Wall punch out – Professional load bearing wall removal

This will be a quick summary of our experiences for this wall removal that we had planned for quite some time.

As with many cookie cutter homes, this house’s wall placements did not really take advantage of its potential and the build quality was sometimes questionable. We however did see this as an opportunity to really open up the space between the kitchen to everywhere else. Our hope in doing this project was that in addition to looking great, it would add value to the home when it comes to selling it. Maybe even differentiate it from our neighbors.

So here it goes.

Quotations:

This is the time consuming part but is crucial as quality, pricing, and schedule all comes into play for choosing the right contractor.

Make sure the contractor is licensed and insured as home depot and retail store affiliated ones do not have the capacity for doing larger renovations that sometimes require engineers (PE). We received 3-4 quotes before choosing who we thought would do the best job and also shopped around for a PE to do some calculations. Some contractors are afraid to do a project or even give you a quote without any consult first with a PE, so preparing it ahead of time can help.

(One contractor had an attitude when he realized that we didn’t have a PE drawing of the project yet. He did not come back.)

To ensure you get the cheapest option for this, you will want to attempt doing as much of the project yourself.

This includes painting, repairs to cabinets, floor replacements, debris removal, and some electrical (light install in the next post – here) that you can DIY.

Professional engineers (PE):

These guys are the certified professional that can look at the structural integrity and necessity for major renovations, calculating loads and picking out materials to hold up your ceiling. Because they have their license on the line, they will more than likely do the job correctly.

(My guy missed a major beam in the drawing that the contractor picked up on, so…. not entirely sure how I should deal with it)

During the project –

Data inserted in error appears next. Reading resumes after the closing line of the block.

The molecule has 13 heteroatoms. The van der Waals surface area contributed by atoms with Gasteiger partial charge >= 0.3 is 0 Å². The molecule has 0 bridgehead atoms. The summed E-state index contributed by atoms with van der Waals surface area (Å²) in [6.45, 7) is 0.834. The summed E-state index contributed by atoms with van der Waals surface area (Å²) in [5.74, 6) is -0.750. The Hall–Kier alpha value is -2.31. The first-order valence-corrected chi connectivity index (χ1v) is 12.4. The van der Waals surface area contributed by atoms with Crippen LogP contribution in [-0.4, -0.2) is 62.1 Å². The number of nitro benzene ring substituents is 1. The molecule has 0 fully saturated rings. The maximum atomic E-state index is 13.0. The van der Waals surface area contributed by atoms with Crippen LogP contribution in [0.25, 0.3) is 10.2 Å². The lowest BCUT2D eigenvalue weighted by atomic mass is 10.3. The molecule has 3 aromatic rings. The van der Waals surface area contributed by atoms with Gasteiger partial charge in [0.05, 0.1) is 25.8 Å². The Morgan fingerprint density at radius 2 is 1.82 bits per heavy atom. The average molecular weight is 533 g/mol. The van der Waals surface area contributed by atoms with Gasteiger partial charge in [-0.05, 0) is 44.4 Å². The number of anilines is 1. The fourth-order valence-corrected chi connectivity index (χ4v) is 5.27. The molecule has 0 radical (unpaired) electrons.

Sitting and monitoring:

Although you can trust your contractor (especially those who are insured or someone you know), it is always better to be at your home during the first few days so that you can answer any questions regarding design. My contractor had several questions all throughout the process of tearing off the drywall, sizing the beam, support column locations after finding surprises, future backsplash plans, lighting plans, and outlet/switches movement that were necessary.

I think it also helps that I have a camera set up in the house for security and cat monitoring as far as being ok with people working on the house while being off at work.

(As soon as I set up additional cameras and have them on wifi for the nursery, I will post it)

Inevitably there will be lots of dust from working with drywall so you may want to put up some plastic sheets to create a barrier. I did not do this and the stuff ended up all over the living room, dining room, and in the open cabinet areas. There were several wipe downs necessary to clean things up.

Here are the following step by step pictures taken of the wall removal.

It is recommended to talk about the proper cutout size as it will impact whether you will have a too high/low bar area. The recommended height is approximately 40-42 in high.

Because we had outlets and switches that needed space, we had to utilize an approximately 43-1/2 in high top.

Temporary support in place as they install the new beam. Additional studs were placed on the inside to secure the beam. Beam material – 2×10 LVL (laminated veneer lumber)

You’ll see in the below picture the cutout in the ceiling where a stud was removed just below the ceiling height. After you do this, a replacement joist and 2×4 is needed to secure the drywall material onto.

The near corner column in the below picture was left as a beam sat on top of it. This was as much wall they could have taken out before needing a new column installed. We avoided this option as it would have added more cost in material, column thickness and other headaches.

Once all of the replacement wood was installed, electrical components re-routed, and everything leveled, the replacement dry wall went up. Note that the wire sticking out in the middle of the beam was placed back into the attic area so that it could be made into three pendant lights.

Corner bead and tape.

And finally, after several sessions of drywall mud and priming, it was all done! We discovered that the cabinet side had a blowout when the previous builders installed the cabinets. That will need to be patched before we paint it.

We certainly love the way it opened up our kitchen area! Next is going to be the counter top, pendant lights and paint.

 

If this has helped in any way for your next DIY project and knocking out a wall, please comment below. If you live in the Woodstock GA area, the contractor we used does business out of there. PM us and we’ll be happy to you forward you their information. We greatly appreciate your feedback and hope that it goes well for you too!

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